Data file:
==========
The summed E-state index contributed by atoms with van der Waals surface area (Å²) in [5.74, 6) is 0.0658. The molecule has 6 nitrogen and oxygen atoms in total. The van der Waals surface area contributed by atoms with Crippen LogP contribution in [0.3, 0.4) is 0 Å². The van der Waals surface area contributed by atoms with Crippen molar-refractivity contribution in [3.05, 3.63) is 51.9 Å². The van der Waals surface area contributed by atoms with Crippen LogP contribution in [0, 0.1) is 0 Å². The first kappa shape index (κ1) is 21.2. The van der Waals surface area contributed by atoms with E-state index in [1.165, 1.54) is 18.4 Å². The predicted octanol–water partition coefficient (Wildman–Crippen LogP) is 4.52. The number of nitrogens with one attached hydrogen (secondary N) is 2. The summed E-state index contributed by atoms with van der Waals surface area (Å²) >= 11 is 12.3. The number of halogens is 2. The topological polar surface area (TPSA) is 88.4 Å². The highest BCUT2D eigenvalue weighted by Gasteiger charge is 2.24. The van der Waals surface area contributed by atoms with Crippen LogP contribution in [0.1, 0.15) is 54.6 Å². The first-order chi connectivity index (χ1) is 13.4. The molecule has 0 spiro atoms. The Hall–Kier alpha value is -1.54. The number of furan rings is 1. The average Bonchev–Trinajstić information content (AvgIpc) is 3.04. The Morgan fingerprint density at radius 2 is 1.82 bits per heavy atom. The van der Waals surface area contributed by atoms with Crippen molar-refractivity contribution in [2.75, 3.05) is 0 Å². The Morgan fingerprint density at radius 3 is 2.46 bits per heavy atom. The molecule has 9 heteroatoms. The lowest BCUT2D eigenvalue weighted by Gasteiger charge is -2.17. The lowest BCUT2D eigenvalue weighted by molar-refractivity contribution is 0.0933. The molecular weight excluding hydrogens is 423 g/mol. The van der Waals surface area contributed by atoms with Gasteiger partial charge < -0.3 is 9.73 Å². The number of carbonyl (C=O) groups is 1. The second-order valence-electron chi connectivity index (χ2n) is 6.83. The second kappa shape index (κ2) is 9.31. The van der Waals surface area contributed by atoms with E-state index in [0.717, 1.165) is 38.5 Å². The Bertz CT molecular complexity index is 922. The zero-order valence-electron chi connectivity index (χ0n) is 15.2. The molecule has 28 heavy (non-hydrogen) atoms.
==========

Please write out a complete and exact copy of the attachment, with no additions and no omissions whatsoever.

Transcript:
The summed E-state index contributed by atoms with van der Waals surface area (Å²) in [5.74, 6) is 0.0658. The molecule has 6 nitrogen and oxygen atoms in total. The van der Waals surface area contributed by atoms with Crippen LogP contribution in [0.3, 0.4) is 0 Å². The van der Waals surface area contributed by atoms with Crippen molar-refractivity contribution in [3.05, 3.63) is 51.9 Å². The van der Waals surface area contributed by atoms with Crippen LogP contribution in [0, 0.1) is 0 Å². The first kappa shape index (κ1) is 21.2. The van der Waals surface area contributed by atoms with E-state index in [1.165, 1.54) is 18.4 Å². The predicted octanol–water partition coefficient (Wildman–Crippen LogP) is 4.52. The number of nitrogens with one attached hydrogen (secondary N) is 2. The summed E-state index contributed by atoms with van der Waals surface area (Å²) >= 11 is 12.3. The number of halogens is 2. The topological polar surface area (TPSA) is 88.4 Å². The highest BCUT2D eigenvalue weighted by Gasteiger charge is 2.24. The van der Waals surface area contributed by atoms with Crippen LogP contribution in [0.1, 0.15) is 54.6 Å². The first-order chi connectivity index (χ1) is 13.4. The molecule has 0 spiro atoms. The Hall–Kier alpha value is -1.54. The number of furan rings is 1. The average Bonchev–Trinajstić information content (AvgIpc) is 3.04. The Morgan fingerprint density at radius 2 is 1.82 bits per heavy atom. The van der Waals surface area contributed by atoms with Crippen molar-refractivity contribution in [2.75, 3.05) is 0 Å². The Morgan fingerprint density at radius 3 is 2.46 bits per heavy atom. The molecule has 9 heteroatoms. The lowest BCUT2D eigenvalue weighted by Gasteiger charge is -2.17. The lowest BCUT2D eigenvalue weighted by molar-refractivity contribution is 0.0933. The molecular weight excluding hydrogens is 423 g/mol. The van der Waals surface area contributed by atoms with Gasteiger partial charge < -0.3 is 9.73 Å². The number of carbonyl (C=O) groups is 1. The second-order valence-electron chi connectivity index (χ2n) is 6.83. The second kappa shape index (κ2) is 9.31. The van der Waals surface area contributed by atoms with E-state index in [0.717, 1.165) is 38.5 Å². The Bertz CT molecular complexity index is 922. The zero-order valence-electron chi connectivity index (χ0n) is 15.2. The molecule has 28 heavy (non-hydrogen) atoms.